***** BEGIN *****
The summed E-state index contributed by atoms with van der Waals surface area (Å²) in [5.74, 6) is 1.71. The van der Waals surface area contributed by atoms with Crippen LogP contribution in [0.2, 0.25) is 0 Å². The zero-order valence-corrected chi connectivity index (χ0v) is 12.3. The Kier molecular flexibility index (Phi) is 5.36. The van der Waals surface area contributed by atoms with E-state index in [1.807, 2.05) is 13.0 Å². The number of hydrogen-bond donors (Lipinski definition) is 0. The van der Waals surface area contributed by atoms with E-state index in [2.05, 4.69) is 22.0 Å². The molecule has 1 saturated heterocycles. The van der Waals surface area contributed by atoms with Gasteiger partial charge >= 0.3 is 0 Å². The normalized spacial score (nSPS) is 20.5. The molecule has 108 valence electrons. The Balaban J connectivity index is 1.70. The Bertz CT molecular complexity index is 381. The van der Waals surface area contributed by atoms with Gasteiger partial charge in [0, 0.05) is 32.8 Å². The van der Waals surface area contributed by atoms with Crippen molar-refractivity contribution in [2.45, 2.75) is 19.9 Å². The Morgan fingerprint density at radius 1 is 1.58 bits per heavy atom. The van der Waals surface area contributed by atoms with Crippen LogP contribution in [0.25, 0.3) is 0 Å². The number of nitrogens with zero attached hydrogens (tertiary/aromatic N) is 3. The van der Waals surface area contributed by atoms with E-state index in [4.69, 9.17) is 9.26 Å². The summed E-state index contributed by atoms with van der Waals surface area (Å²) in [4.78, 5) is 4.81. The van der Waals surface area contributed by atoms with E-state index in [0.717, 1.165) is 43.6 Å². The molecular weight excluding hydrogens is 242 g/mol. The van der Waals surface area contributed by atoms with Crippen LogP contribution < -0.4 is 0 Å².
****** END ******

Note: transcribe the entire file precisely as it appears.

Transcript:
The summed E-state index contributed by atoms with van der Waals surface area (Å²) in [5.74, 6) is 1.71. The van der Waals surface area contributed by atoms with Crippen LogP contribution in [0.2, 0.25) is 0 Å². The zero-order valence-corrected chi connectivity index (χ0v) is 12.3. The Kier molecular flexibility index (Phi) is 5.36. The van der Waals surface area contributed by atoms with E-state index in [1.807, 2.05) is 13.0 Å². The number of hydrogen-bond donors (Lipinski definition) is 0. The van der Waals surface area contributed by atoms with E-state index in [2.05, 4.69) is 22.0 Å². The molecule has 1 saturated heterocycles. The van der Waals surface area contributed by atoms with Gasteiger partial charge >= 0.3 is 0 Å². The normalized spacial score (nSPS) is 20.5. The molecule has 108 valence electrons. The Balaban J connectivity index is 1.70. The Bertz CT molecular complexity index is 381. The van der Waals surface area contributed by atoms with Gasteiger partial charge in [0, 0.05) is 32.8 Å². The van der Waals surface area contributed by atoms with Crippen molar-refractivity contribution in [2.45, 2.75) is 19.9 Å². The Morgan fingerprint density at radius 1 is 1.58 bits per heavy atom. The van der Waals surface area contributed by atoms with Crippen LogP contribution in [0.25, 0.3) is 0 Å². The number of nitrogens with zero attached hydrogens (tertiary/aromatic N) is 3. The van der Waals surface area contributed by atoms with E-state index in [4.69, 9.17) is 9.26 Å². The summed E-state index contributed by atoms with van der Waals surface area (Å²) in [4.78, 5) is 4.81. The van der Waals surface area contributed by atoms with E-state index in [0.717, 1.165) is 43.6 Å². The molecular weight excluding hydrogens is 242 g/mol. The van der Waals surface area contributed by atoms with Crippen LogP contribution < -0.4 is 0 Å².